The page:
In Depth

Writers Strike News Roundup: Wed., Dec. 12

Awards Concerned for No-Shows
Awards season is here and award telecast producers are raising concerns about who will cross the Writers Guild of America’s picket line to attend, Daily Variety reports.

The Golden Globes, whose nominees are announced tomorrow, applied for a WGA waiver but have a small chance of receiving it, the newspaper says.

A lack of stars at the award shows is of concern to networks broadcasting the shows, and the nets are hopeful that shows without a waiver will still have stars arriving without guilt from the guild, Daily Variety reports.

Strike Could Affect Upfront Landscape Forever
The writers strike is butting up against the time when networks woo advertisers during the May upfront presentations, which could have long-lasting effects on how the process is run in the future, the New York Times reports.

NBC is threatening to scale back its upfront presentation dramatically, saying that if the networks scale back this year, they will be able to continue to dial down the extravagance in future years, the newspaper says.

The effort would become smaller, which might make more work for the networks but with the benefit of cost savings, as the upfront spectacles tend to become pretty pricey, the paper reports.

SAG Snags Writer Waiver
The Screen Actors Guild obtained a waiver from the Writers Guild of America for its SAG Awards telecast on Jan. 27, the Hollywood Reporter says.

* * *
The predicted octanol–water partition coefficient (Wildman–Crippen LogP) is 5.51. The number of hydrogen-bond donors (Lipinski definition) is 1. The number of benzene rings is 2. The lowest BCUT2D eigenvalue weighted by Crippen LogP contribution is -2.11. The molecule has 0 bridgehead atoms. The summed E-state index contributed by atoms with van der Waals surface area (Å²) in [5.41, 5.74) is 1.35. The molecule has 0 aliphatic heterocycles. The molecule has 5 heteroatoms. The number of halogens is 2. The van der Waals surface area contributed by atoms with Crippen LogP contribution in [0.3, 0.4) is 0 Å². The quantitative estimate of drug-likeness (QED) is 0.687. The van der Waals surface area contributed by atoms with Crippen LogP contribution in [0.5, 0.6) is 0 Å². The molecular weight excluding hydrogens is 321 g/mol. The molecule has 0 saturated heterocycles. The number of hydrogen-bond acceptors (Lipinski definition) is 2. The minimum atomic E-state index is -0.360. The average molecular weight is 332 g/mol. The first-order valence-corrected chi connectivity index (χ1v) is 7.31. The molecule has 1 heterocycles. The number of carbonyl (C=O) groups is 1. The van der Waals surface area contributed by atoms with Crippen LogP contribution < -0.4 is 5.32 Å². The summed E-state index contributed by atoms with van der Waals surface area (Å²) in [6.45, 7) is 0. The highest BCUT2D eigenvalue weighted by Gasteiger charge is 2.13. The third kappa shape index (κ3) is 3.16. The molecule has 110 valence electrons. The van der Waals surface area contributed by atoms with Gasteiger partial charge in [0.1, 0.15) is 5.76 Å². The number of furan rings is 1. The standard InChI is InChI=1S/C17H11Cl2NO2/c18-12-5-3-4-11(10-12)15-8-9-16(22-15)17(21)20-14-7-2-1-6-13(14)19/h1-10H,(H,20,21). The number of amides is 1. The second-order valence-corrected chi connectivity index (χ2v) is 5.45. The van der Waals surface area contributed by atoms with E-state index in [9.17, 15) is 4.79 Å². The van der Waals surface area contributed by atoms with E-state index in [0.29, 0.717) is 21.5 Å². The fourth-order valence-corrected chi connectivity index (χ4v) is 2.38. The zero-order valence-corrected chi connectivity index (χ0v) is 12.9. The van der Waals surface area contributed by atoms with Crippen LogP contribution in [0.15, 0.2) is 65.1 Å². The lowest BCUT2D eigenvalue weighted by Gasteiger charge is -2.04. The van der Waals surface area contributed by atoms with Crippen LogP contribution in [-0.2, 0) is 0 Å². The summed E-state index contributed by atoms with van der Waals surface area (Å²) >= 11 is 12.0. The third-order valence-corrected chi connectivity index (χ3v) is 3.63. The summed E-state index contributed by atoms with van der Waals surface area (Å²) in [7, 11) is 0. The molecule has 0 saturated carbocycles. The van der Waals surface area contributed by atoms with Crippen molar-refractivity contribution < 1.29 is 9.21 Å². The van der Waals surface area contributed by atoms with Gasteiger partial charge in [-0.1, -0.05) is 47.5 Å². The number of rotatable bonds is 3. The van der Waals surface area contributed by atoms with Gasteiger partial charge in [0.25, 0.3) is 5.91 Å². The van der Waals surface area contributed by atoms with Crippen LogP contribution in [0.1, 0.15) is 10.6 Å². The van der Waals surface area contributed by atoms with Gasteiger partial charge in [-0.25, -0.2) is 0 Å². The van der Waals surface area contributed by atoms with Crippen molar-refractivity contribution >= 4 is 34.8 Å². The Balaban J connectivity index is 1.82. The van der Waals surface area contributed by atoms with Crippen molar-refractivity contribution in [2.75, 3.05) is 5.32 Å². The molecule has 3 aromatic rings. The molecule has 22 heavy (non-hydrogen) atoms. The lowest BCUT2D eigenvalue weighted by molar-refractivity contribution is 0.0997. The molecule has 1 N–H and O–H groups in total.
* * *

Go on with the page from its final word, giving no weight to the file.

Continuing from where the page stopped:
The waiver allows SAG to hire a guild writer for its telecast script and prevents WGA from picketing at the event, the newspaper says.

Several other awards shows, including the Golden Globes, are awaiting word of their waivers, but the WGA is being tight-lipped about who will receive them, the Reporter says.

Producers Counting Cost of Strike
The AMPTP installed a cost counter on its Web site, which is tabulating the cost of the writers strike by the second, the Hollywood Reporter says.

Tuesday had the tally around the $102.2 million mark, the newspaper says.

Writers Pressure Guild Brass to Return to Talks
Writers Guild of America members are upset over the breakdown of last week’s talks with the Alliance of Motion Picture & Television Producers, and they’re turning up the heat on guild leaders to quickly get back to the table, the Los Angeles Times reports.

A large concern brewing is the Directors Guild of America, which many writers believe could open up its own contract renewal negotiations with the AMPTP by next week. The talks could undermine the WGA’s contract talks, the L.A. Times says.

New talks haven’t been scheduled, the newspaper says.

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